He was born into a family immersed in the voluntary sector. His mother is Dame Hilary Blume, described by The Guardian newspaper as "the doyenne of charity Christmas cards" for her work as founder of the Charities Advisory Trust. His father is Michael Norton, author, activist and founder of the Directory of Social Change. But Blume says he received no favours. "I'm the only one of three children to work in the sector, so it was far from obvious," he says. "There was never any expectation for me to work in charities."
Blume's family life gave him an instinct for campaign work and paved the way for a career and a reputation as one of the sector's most outspoken leaders. "I was exposed to high-level thinking and the more innovative end of charity from an early age," he says.
Blume served his apprenticeship with small-scale, grassroots organisations, working as a volunteer and then as an employee for several housing and homelessness projects and the campaign group Reclaim the Streets.
He joined Urban Forum - a membership organisation for community groups involved in regeneration - in 2004. "We try to act as a bridge between policy-makers and community members, so we equip our members with the information they need to influence local area agreements," he says. "We also aim to influence and inform government policy-making.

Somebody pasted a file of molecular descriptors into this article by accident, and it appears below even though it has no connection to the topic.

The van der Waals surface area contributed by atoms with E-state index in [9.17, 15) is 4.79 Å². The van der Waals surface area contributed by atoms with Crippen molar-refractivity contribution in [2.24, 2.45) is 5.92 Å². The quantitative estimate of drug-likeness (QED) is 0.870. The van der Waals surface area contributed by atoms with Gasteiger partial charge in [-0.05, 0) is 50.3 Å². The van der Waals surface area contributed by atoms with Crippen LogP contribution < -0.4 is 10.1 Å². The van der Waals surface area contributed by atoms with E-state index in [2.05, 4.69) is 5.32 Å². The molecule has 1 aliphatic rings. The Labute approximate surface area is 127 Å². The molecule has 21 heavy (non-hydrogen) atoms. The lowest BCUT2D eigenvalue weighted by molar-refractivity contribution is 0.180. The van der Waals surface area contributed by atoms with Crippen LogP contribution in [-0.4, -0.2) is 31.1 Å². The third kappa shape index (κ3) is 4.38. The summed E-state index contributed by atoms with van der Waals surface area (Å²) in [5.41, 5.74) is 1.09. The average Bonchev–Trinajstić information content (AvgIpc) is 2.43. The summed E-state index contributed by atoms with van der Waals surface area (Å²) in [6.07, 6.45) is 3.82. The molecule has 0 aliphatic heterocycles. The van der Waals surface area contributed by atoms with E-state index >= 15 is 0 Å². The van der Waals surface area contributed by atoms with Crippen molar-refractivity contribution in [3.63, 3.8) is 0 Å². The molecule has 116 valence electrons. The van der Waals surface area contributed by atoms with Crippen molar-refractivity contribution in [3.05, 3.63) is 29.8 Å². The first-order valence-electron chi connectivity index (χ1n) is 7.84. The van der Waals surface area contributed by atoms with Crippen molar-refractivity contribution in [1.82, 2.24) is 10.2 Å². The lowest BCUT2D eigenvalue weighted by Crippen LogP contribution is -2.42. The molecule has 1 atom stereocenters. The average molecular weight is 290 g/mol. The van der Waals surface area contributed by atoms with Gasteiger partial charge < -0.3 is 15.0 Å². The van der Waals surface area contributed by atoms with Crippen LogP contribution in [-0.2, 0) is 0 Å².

"That means making sure that central and local government departments understand, because there is a huge gap between what departments say and the reality of what our members face."
Paula Hirst, the former chair of Urban Forum, says it's Blume's instincts and leadership skills that are central to the organisation's effectiveness. "He is a passionate advocate of social change and a strong believer in the rights of individuals to be able to determine their own futures," she says. "He helps to create a voice for those who are denied it in policy-making."
Blume describes his shock at finding that government policy- makers are not necessarily well informed. "It is not always robust, or based on rigorous evidence," he says. "There is an element of randomness, which is an eye-opener. What's decided can be based on the interpretation of a civil servant or the observation of someone invited along. But I have to be optimistic, otherwise it would all be too exhausting."
Blume says he is not inhibited by the high office of those he's attempting to influence and aims to speak his mind. "I just do things," he says. "I go out to express myself as I see fit.